The optimists assume that once a country becomes more affluent, its emerging middle class will press for democratic change. But in China, the middle class (itself still tiny as a proportion of the overall population) supports or at least goes along with the existing political order; after all, that order made it middle class in the first place. The ruling party allows urban elites the freedom to wear and buy what they want, to see the world, to have affairs, to invest and to profit mightily; in return, the elites don't challenge the Communist Party's hold on power. Moreover, China's new business community is hardly independent of the party; in effect, it is the party, linked to China's power structure through financial connections or family ties.
In economic terms, China doesn't fit into the standard model of a free-market system, either. American magazines and television programs have for years joyously proclaimed that China has "gone capitalist" -- a supposed sign (along with the proliferation of McDonald's, Kentucky Fried Chicken and Starbucks) that the Chinese are becoming like us. In fact, the fast-growing economic system that China is developing is quite different from the American model -- a fact not lost on other countries. Yes, China has private firms and stock markets. But only a small portion of the stock of any given company is traded on the stock market; the majority is held by state-owned enterprises. Communist Party officials frequently retain a majority of the seats on boards of directors and keep veto power over personnel decisions. And when it comes to foreign businesses, the Chinese system has been so good at attracting outside investment and fueling economic growth that the German magazine Der Spiegel recently asked, "Does Communism Work After All?"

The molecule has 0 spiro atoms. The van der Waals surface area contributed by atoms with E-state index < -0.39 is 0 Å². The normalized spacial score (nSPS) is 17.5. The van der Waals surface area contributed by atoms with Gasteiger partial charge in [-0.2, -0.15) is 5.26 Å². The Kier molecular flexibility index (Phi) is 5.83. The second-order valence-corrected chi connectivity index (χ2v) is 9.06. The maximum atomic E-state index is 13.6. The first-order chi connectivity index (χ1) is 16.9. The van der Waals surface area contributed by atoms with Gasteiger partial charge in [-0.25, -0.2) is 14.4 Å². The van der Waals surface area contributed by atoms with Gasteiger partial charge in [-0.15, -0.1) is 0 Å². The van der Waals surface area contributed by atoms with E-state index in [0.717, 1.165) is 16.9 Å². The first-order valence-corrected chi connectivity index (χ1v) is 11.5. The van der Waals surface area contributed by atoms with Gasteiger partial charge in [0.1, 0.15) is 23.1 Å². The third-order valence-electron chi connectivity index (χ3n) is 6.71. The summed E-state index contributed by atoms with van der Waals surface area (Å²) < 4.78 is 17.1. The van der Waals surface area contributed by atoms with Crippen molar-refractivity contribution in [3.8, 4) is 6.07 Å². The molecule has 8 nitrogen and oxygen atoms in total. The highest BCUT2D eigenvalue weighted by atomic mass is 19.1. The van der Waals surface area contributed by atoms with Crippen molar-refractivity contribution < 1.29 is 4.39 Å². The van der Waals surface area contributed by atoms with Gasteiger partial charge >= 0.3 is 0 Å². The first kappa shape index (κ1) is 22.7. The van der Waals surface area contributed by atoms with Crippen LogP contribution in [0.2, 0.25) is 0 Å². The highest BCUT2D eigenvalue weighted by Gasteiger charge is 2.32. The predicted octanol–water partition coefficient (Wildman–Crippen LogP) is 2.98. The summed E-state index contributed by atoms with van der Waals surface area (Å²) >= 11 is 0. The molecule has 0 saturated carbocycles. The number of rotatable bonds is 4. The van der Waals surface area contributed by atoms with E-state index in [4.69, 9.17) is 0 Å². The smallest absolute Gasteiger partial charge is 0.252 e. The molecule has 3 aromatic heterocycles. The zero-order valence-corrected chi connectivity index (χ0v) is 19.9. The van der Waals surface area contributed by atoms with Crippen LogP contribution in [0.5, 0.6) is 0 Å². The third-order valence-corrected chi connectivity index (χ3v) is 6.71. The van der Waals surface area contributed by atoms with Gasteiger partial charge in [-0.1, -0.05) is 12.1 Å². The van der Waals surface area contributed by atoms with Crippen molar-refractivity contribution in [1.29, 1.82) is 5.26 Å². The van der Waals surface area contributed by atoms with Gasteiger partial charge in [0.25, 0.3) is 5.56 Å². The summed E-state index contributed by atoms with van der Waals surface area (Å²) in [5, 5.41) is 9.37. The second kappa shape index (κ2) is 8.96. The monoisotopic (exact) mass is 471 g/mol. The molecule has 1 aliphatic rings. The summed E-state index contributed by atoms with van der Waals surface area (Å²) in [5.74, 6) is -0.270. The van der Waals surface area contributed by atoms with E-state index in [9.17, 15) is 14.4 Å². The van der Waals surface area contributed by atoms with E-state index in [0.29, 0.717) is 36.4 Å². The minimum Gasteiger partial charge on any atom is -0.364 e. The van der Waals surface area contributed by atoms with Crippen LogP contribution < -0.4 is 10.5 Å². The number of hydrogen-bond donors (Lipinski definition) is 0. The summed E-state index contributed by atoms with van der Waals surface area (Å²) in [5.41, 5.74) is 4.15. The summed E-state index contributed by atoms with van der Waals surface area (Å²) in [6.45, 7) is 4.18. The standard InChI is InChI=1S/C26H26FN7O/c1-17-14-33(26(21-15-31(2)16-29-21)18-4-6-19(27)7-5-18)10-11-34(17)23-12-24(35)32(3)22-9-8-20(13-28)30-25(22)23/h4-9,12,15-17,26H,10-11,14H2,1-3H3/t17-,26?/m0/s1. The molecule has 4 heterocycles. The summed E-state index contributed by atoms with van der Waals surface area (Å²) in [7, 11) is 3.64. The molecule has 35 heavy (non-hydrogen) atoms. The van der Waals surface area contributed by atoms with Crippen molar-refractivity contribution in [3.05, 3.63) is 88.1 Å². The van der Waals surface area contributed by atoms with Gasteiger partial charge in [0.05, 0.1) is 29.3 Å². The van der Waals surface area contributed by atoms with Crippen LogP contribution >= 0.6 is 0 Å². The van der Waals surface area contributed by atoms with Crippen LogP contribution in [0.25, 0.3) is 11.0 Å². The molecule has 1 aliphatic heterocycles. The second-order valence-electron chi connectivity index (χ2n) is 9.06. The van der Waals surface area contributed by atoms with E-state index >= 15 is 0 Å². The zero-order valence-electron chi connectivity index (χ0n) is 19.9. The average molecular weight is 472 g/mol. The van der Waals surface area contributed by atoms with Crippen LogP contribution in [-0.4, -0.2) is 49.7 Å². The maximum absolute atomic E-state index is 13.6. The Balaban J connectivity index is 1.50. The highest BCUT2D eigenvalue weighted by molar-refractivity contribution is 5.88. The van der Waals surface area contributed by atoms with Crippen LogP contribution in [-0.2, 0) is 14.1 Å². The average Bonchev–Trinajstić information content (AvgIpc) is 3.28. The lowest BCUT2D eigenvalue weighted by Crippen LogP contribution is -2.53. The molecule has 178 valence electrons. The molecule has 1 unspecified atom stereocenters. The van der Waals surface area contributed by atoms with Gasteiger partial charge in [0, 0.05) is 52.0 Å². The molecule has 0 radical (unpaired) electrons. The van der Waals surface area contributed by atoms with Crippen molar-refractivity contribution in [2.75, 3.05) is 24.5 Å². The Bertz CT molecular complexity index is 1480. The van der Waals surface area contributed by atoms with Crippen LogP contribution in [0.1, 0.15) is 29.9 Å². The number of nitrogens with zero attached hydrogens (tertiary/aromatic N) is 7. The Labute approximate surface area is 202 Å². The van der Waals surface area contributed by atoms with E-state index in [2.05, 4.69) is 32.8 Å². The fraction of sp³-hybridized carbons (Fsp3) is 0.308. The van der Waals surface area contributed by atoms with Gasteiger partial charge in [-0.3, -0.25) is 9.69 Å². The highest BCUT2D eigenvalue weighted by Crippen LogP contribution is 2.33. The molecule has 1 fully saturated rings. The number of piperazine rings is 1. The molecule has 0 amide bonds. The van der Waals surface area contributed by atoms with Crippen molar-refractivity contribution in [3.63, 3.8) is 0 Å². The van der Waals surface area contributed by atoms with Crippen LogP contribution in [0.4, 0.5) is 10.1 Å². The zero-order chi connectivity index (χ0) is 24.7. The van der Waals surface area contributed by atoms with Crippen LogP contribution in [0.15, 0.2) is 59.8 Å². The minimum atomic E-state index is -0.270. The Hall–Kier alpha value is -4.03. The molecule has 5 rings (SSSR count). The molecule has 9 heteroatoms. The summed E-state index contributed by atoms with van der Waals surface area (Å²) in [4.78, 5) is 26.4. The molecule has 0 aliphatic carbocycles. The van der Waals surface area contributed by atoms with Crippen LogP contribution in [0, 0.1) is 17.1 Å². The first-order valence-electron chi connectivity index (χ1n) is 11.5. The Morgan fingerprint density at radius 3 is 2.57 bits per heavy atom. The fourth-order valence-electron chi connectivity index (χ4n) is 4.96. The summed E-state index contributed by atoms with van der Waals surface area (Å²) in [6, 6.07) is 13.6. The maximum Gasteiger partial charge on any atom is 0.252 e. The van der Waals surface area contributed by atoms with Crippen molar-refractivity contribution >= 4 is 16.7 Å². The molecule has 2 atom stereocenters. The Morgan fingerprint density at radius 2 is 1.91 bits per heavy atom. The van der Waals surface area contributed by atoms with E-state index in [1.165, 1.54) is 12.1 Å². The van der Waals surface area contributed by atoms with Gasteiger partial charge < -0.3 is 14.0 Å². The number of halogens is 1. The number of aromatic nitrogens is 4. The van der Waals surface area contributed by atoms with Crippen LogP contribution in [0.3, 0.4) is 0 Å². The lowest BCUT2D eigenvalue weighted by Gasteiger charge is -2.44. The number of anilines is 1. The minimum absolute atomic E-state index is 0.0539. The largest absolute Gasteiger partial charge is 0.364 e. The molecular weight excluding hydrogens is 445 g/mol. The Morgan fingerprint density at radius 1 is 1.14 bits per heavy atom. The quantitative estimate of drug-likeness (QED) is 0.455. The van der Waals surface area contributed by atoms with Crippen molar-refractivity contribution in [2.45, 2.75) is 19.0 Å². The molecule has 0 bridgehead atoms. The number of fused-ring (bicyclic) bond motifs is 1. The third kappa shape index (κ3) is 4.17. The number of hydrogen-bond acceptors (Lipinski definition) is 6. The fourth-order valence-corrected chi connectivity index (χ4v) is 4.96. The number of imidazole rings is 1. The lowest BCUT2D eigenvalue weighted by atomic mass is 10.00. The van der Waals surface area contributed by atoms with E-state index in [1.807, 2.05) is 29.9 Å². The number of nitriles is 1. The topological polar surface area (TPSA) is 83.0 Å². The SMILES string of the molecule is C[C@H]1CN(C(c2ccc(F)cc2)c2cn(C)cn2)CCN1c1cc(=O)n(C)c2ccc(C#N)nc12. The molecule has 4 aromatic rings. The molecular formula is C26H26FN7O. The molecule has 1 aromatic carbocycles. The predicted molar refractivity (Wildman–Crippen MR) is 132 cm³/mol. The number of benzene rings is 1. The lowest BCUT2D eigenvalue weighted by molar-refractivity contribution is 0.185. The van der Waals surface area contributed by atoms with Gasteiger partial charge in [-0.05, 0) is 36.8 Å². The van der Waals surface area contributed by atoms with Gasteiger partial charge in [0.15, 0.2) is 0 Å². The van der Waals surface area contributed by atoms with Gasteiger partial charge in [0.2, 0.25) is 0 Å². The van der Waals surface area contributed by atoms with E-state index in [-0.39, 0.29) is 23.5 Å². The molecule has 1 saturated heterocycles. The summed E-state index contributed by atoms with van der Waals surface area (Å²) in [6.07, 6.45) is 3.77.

Of course, the Chinese model doesn't really work for, say, Burma; China is unique because of its sheer size and the allure of its massive markets, which no other country can match. Still, repressive regimes elsewhere are increasingly looking to Beijing. And often the sympathy flows both ways: China has, in recent years, helped to prop up Zimbabwe, Sudan, Uzbekistan, Cuba and North Korea.
So what can U.S. leaders do to turn things around? The most important change is a conceptual one. We need to get beyond the arid framework of seeing every policy dispute involving China as a choice between "engagement" and "isolation." Those loaded words set up a false selection and have little meaning anymore, if they ever did. With the third-biggest trading economy in the world, China is already engaged.
We also need to get beyond the notion that our trade, investment and interaction with China are going to transform its political system. Any serious policy must be based on China as it is, not on our mistaken assumption that prosperity and liberty inevitably go hand in hand. Trade and investment should be evaluated for their economic costs and benefits to the United States, not for their political impact on China.
Take, for example, the economic meetings coming up this week between Treasury Secretary Henry Paulson and Chinese Vice Premier Wu Yi. China has maintained its currency, the yuan, at a value so cheap that the U.S. trade deficit with China has soared to more than $200 billion a year. The result has been to boost Chinese exports and depress U.S. employment and production. But some American officials are concerned that pressing China too much on this issue might spoil U.S.-China ties. I don't think so.
Above all, we should approach China through the lens of our national interest. That includes not just security and prosperity but our interest in a world with open political systems and the freedom to dissent. If we don't take China's new model as seriously as the rest of the world does, we could find that we're the ones on the wrong side of history.